Global Campaign

Global Campaign as a foal at WinStar.

This is the first of two stories written about Global Campaign by Jesse Johnson. 

“Good horses know that they’re good,” said Hunter Rankin, president of Sagamore Farm. “They have that alpha mentality and they act like they’ve been there before.”

With a pedigree that has winning in its blood, some of those genetics are destined to be passed along to those who come from it.

Global Campaign was born in 2016 as the third and final foal of Globe Trot (A.P. Indy,) a mare who lost her life after delivering the horse. Global Campaign also has two half-brothers from Globe Trot: Sonic Mule (Distorted Humor,) a Grade II-stakes winner, and Bolt d’Oro (Medaglia d’Oro,) a Grade-I stakes winner.

“To have three foals and all of them be stakes winners is almost unheard of,” said Stan Hough, Sagamore Farm’s head trainer.

His sire, Curlin (Smart Strike,) is known for having a successful racing career including a Grade-I Preakness Stakes win and taking first place in the Dubai World Cup and the Woodward Stakes, a race Global Campaign also won.

Curlin also has a significant link to Sagamore Farm; one of his distant relatives is Native Dancer, who was raised at Sagamore and went on to become one of the greatest racehorses in the history of the sport.

“When you go to the jewelry store and you buy a fine jewel, that’s him,” Lazaro Cruz, an assistant horse trainer at Sagamore, said. “You don’t find those horses around too often.”

A sale photo of Global Campaign from Keeneland, 2017.

Growing up, Global Campaign garnered high praise from those who worked around him for his behavior and his physical stature. Donnie Preston, the yearling manager at WinStar Farm, had Global Campaign when he was a foal and said the horse was easy going and straightforward as he grew.

Global Campaign was put up for auction at Keeneland in September 2017 and was passed over by many buyers at the auction due to epiphysitis in one of his knees, making them look offset. The condition did not deter Hough and Rankin from purchasing the horse, however.

“I remember being excited to see him,” Rankin said. “We thought we had a chance at him and we knew we loved the family.”

After the sale, Global Campaign was sent to Ocala Stud in Florida to be broken by David O’Farrell and his team. O’Farrell was also part of the purchase and said he was worth taking a shot on.

Global Campaign at Ocala Stud.

“[He was] the kind of horse that would do everything you asked of him,” O’Farrell said. “He kind of has all the makings of what a great racehorse should be.”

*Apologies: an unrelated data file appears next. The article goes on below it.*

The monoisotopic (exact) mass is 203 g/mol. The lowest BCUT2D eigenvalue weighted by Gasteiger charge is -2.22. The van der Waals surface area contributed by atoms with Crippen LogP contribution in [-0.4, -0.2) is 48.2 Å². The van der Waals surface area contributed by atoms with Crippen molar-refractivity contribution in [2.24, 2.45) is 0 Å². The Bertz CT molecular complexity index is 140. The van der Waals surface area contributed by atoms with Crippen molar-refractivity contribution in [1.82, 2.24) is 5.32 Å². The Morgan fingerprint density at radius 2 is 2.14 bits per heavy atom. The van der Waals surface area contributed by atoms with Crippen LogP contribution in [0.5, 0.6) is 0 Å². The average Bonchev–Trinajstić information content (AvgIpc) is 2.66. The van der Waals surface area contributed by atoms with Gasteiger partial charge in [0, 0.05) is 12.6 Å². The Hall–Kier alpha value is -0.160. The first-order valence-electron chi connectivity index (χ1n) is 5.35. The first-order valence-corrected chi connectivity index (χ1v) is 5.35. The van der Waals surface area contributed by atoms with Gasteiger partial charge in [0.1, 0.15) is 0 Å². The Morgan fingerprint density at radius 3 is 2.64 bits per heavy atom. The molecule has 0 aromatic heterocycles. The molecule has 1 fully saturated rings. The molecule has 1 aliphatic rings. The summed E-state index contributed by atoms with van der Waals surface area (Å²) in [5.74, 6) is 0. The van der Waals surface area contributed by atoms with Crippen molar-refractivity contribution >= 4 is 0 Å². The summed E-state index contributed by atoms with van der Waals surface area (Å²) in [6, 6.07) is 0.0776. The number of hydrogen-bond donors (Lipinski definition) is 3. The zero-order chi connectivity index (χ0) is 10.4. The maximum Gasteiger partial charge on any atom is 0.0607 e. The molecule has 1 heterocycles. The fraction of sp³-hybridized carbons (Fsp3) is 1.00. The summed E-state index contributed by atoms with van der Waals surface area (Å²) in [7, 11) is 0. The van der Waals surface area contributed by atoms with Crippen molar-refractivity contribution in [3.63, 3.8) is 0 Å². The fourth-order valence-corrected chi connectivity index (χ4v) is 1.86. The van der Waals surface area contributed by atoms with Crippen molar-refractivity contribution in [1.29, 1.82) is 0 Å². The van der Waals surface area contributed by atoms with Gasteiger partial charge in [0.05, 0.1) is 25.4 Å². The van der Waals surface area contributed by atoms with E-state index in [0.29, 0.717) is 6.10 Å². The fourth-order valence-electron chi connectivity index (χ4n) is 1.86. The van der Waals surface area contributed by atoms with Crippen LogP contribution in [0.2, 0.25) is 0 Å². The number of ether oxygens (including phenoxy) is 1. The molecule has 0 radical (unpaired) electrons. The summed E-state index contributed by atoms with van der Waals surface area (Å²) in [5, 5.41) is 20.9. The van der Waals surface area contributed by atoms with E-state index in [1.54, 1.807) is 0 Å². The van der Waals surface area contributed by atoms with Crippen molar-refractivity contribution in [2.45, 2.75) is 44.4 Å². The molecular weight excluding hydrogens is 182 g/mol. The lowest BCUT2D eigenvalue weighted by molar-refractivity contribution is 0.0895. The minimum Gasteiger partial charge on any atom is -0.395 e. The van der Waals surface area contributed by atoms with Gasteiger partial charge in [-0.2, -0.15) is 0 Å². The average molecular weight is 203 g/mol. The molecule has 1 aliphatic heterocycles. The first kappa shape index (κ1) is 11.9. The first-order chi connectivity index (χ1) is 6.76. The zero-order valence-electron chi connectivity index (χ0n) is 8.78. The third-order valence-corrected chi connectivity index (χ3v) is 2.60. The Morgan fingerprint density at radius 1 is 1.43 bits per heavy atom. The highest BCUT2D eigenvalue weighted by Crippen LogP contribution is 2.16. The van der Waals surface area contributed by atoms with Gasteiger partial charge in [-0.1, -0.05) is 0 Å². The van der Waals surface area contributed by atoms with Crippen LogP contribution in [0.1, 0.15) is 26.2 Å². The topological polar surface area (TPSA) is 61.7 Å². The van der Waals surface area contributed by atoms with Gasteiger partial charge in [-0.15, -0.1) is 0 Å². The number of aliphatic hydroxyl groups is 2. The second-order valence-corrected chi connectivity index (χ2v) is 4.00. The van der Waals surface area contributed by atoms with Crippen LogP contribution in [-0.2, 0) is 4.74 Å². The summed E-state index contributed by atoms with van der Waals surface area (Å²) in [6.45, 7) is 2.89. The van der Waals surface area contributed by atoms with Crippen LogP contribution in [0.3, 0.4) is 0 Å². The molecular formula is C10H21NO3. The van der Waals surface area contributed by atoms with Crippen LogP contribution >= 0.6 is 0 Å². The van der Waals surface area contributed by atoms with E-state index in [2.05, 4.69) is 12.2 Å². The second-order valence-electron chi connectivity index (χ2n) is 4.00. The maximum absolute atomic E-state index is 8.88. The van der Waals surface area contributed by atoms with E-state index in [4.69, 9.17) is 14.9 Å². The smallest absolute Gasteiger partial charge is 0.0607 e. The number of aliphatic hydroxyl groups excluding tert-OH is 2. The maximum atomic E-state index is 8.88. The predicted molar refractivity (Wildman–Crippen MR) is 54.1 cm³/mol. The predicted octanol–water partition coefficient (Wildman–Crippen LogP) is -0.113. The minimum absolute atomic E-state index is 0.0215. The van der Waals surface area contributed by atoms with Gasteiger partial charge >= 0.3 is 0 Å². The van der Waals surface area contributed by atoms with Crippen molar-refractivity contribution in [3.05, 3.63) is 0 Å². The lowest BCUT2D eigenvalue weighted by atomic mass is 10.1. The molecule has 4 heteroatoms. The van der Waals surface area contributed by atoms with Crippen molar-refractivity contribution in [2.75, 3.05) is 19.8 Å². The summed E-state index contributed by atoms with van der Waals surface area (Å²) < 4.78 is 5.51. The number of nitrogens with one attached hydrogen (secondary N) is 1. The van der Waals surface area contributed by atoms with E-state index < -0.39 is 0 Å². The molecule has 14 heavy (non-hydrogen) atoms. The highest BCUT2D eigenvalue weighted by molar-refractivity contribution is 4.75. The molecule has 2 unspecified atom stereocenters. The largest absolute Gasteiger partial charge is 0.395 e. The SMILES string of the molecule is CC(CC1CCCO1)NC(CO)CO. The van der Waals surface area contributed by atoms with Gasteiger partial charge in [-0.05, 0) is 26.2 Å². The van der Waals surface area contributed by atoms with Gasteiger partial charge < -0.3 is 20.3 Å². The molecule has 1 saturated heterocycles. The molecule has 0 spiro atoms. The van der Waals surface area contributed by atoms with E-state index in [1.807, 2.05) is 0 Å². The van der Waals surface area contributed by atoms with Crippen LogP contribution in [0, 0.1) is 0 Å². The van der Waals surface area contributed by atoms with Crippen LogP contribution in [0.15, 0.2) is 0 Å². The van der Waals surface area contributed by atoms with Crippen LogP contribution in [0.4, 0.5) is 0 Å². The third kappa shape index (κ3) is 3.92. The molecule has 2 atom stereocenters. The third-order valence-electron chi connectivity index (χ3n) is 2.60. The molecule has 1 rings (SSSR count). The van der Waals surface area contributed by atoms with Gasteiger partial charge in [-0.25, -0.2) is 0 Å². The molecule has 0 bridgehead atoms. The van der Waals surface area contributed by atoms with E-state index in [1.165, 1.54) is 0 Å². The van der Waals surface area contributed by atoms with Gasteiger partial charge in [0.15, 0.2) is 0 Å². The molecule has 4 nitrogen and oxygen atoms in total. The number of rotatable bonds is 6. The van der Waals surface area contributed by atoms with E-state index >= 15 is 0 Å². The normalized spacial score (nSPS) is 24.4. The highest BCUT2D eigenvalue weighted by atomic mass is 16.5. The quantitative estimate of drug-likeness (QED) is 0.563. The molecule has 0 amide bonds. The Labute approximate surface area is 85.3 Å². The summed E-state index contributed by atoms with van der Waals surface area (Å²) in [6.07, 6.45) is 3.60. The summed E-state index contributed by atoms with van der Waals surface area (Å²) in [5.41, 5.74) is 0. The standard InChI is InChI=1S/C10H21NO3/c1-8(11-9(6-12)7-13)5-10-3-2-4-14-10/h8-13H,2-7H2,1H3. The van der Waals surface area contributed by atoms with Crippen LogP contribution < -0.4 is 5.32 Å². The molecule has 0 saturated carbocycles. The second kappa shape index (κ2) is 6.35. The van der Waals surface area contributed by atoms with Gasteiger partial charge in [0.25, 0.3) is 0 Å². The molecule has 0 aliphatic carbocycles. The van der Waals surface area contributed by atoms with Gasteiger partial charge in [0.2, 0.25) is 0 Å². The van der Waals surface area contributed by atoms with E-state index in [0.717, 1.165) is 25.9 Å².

Horacio De Paz trained with the horse following its time at Ocala in 2018 as a 2-year-old and said after it had breezed a few times at Churchill Downs, he started to stand out amongst the other horses in the stable.

“If you were to describe it in sports, he would be one of those star athletes in high school that does everything as if he’s a college player,” De Paz said. “His mechanics were very flawless and strong for a 2-year-old.”

Hough took over training the horse while he was still a 2-year-old but said he really began improving upon his previous training after his third birthday.

Global Campaign was able to win his first start after at Gulfstream Park in January 2019, according to Hough, and also won his next start in an allowance race in the same track the next month. When he entered the Fountain of Youth race in March at Gulfstream, he placed fifth and injured himself in the same race after grabbing himself when running.

Global Campaign at the Peter Pan Stakes at Belmont, May 2019. Photo by Elsa Lorieul. 

Hough said the training staff was able to get the horse through the injury with special shoes and keeping the weight off of the injured foot. In his first race after the injury, Global Campaign entered the Grade-III Peter Pan Stakes, at Belmont in May 2019 and finished first. But the injury appeared to linger after the win, and it was clear after finishing third in the Jim Dandy Stakes in July that Global Campaign would need to miss some time.

“We laid him up through the winter and he had, total, about six months before he got back to running shape,” Hough said.